Some dislike the notion of observing death, preferring to celebrate the life of the deceased. Visiting a graveyard is depressing for some, yet creating a memory tree can serve the same purpose without the need in going to a sad place. Moreover, memory trees are not for the deceased alone; you can create a tree to commemorate a birth, anniversary, graduation, or other special occasion.
Alive or Fake Tree
To start, you’ll need a tree. Depending on the occasion and recipient, you may decide that a living or fake tree is more appropriate. For example, you may want to celebrate a nephew’s first Halloween. You could decorate a living tree with dated pictures of their parents’ first Halloween, orange and black ribbon, and of course, candy! Since the pictures can be kept or given back and the candy will be eaten, the longevity of the tree is secondary. However, if you would like the recipient to preserve the tree, using it as decoration for each Christmas, New Year’s Eve, etc, then a fake tree is the way to go.
All the Trimmings
Of course, a memory tree is a way to remember a time or person, but it’s also a piece of art. Be sure to spare no creativity as you devise your tree, decorating it with ribbons, ornaments, candy, or whatever you see fit. Get trimming from the arts and crafts store, buy personalized Christmas ornaments online, or use personal items of the deceased or living.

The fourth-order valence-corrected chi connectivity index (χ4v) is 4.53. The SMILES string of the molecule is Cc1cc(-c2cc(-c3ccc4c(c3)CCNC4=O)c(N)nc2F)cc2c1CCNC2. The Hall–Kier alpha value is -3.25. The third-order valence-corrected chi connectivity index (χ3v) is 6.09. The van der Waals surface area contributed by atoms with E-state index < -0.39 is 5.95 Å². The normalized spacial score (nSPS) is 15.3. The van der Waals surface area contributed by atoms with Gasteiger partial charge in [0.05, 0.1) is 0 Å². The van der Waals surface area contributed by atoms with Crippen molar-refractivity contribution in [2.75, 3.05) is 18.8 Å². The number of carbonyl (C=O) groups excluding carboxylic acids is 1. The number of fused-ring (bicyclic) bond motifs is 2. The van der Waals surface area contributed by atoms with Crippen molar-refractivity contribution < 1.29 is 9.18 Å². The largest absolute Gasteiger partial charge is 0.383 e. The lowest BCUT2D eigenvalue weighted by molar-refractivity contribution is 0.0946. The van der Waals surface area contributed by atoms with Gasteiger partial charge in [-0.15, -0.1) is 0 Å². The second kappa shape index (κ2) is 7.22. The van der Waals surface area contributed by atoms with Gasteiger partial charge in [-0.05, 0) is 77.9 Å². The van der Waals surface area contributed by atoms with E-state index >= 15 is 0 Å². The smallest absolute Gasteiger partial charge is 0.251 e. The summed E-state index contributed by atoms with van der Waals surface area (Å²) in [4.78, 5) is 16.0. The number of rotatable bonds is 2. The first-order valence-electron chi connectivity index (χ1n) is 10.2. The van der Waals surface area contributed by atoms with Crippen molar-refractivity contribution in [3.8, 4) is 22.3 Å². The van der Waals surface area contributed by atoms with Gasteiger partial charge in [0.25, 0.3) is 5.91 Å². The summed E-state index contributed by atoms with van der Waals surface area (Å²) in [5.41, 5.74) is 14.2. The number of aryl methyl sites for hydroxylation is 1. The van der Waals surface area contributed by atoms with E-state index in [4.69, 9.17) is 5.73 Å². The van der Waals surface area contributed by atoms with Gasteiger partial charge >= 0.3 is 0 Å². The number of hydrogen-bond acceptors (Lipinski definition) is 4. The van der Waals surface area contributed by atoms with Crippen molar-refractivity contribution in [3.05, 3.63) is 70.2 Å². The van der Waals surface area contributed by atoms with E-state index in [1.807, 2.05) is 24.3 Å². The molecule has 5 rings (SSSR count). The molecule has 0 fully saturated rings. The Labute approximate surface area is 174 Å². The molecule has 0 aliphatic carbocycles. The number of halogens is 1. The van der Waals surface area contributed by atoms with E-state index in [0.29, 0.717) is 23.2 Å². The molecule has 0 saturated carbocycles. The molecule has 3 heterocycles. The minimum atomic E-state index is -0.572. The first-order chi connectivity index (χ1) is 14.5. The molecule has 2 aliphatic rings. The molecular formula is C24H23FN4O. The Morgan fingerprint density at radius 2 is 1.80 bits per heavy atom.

Create a Theme
If you’re making a memory tree to honor the deceased, consider choosing a theme, like their favorite place or pastime to showcase throughout. For example, if they loved going to San Francisco, you can use block letters to spell out “San Fran” or popular streets and destinations in the town; buy toy trolley cars to arrange between the leaves of the tree; and, borrow the color scheme from the state’s flag. If you’re making a tree for a young one’s birthday, consider their favorite cartoon or storybook.
Make a Forest
To save money, buy trimming and other art supplies in bulk. Rather than birthday or Christmas cards, make a tree for family members and friends. Most people expect cards but memory trees are incredibly unique and sure to stand out from other tokens. If you’re feeling especially industrious, consider putting an ad in the newspaper or creating a website so people can make orders. You’d be surprised at how many people love the idea of giving a memory tree but don’t have the time or skill to make one. Also, ask local vendors at arts and crafts stores to exhibit a few trees, promising to give them a percentage of money from orders that originate from their store’s customers.
There are no rules or ceiling to the creativity involved in creating a memory tree. Additionally, it’s a great way to honor the deceased or remind those still living that they’re special and deserved of a personalized gift.
Lisa Hanson combines raising a family with her passion for DIY crafts and loves to share her ideas with an online audience. She has written a number of blogs about the subject on various websites.